I've heard that samba stores passwords in a less safe way than the normal linux passwords.
Is this true? If yes, what can I do about it?
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Samba can authenticate in a number of ways but in a stand-alone situation I expect is most commonly configured to authenticate against hashes of passwords, the hashes being stored in /etc/passwd or (more usually nowadays) in the shadow password file.
The person who you heard this from may have been confusing storage with transmission.
Passwords can be sent to the Samba server in either an encrypted or a nonencrypted format. If you have both types of systems on your network, you should ensure that the passwords represented by each user are stored both in a traditional account database and Samba's encrypted password database. This way, authorized users can gain access to their shares from any type of client. However, we recommend that you move your system to encrypted passwords and abandon nonencrypted passwords if security is an issue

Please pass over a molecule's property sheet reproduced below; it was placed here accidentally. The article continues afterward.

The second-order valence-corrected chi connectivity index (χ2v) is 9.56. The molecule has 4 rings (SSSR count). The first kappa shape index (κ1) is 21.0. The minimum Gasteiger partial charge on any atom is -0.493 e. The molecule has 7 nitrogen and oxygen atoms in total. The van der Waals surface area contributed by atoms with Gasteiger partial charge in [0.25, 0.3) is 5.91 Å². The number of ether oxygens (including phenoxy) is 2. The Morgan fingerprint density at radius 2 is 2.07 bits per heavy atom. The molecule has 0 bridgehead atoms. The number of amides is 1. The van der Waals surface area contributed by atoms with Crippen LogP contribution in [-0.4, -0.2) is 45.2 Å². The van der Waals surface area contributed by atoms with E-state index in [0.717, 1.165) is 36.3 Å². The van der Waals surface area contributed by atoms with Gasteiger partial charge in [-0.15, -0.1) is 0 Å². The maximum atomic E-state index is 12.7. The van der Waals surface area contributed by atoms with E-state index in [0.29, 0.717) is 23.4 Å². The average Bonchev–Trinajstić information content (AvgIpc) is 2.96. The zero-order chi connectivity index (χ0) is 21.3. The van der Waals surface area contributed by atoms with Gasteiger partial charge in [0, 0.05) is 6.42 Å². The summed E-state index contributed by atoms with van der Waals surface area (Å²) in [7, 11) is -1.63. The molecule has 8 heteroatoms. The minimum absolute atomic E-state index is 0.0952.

I recall (but cant find the references right now) that the main factor causing this issue was the way Windows clients authenticate. They require the server to know the password. This is unlike other authentication systems where the server only needs a hash or a public key and where therefore it is not possible to retrieve a password (or equivalent login credentials) from data stored on the server.
Samba can also authenticate against Kerberos or LDAP servers. So there is plenty of scope for setting up a secure system.
The Register has an interesting article on NTLMV2.
Actually NTLMV2 doesnt require the authenticating server to know the password - according to this Miicrosoft article.